Sexual harassment jurisprudence in its current state is both tremendously important and profoundly ambiguous. Its importance derives from the principles of equality and fairness it seeks to promote, the redress it promises to victims of harassment, and, not least, from the loose but omnipresent regulatory structure it imposes on the daily interactions of most American workers. Those occupying positions of power are most obviously affected by the latter consideration-as a quick scan of the headlines often reveals-resulting in rules of conduct that govern the behavior of all workers, from janitors to CEOs.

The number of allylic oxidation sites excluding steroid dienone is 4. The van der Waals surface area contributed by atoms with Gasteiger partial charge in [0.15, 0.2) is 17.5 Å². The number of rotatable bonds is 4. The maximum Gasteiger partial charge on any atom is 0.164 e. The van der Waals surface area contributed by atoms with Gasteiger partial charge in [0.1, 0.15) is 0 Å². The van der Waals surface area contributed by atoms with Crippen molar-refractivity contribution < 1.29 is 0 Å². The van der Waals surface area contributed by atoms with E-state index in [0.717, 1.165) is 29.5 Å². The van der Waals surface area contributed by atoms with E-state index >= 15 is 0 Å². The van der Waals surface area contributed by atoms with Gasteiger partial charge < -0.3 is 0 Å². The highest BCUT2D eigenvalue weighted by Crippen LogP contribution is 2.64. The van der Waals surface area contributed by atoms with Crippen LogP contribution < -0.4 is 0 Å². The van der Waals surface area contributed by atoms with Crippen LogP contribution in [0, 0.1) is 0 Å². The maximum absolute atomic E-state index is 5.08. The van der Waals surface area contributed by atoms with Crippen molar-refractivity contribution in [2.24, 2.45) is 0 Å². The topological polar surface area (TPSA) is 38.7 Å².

Scheindlin, Shira A. and Elofson, John
"Judges, Juries, and Sexual Harassment,"
Yale Law & Policy Review: Vol. 17
, Article 4.
Available at: http://digitalcommons.law.yale.edu/ylpr/vol17/iss2/4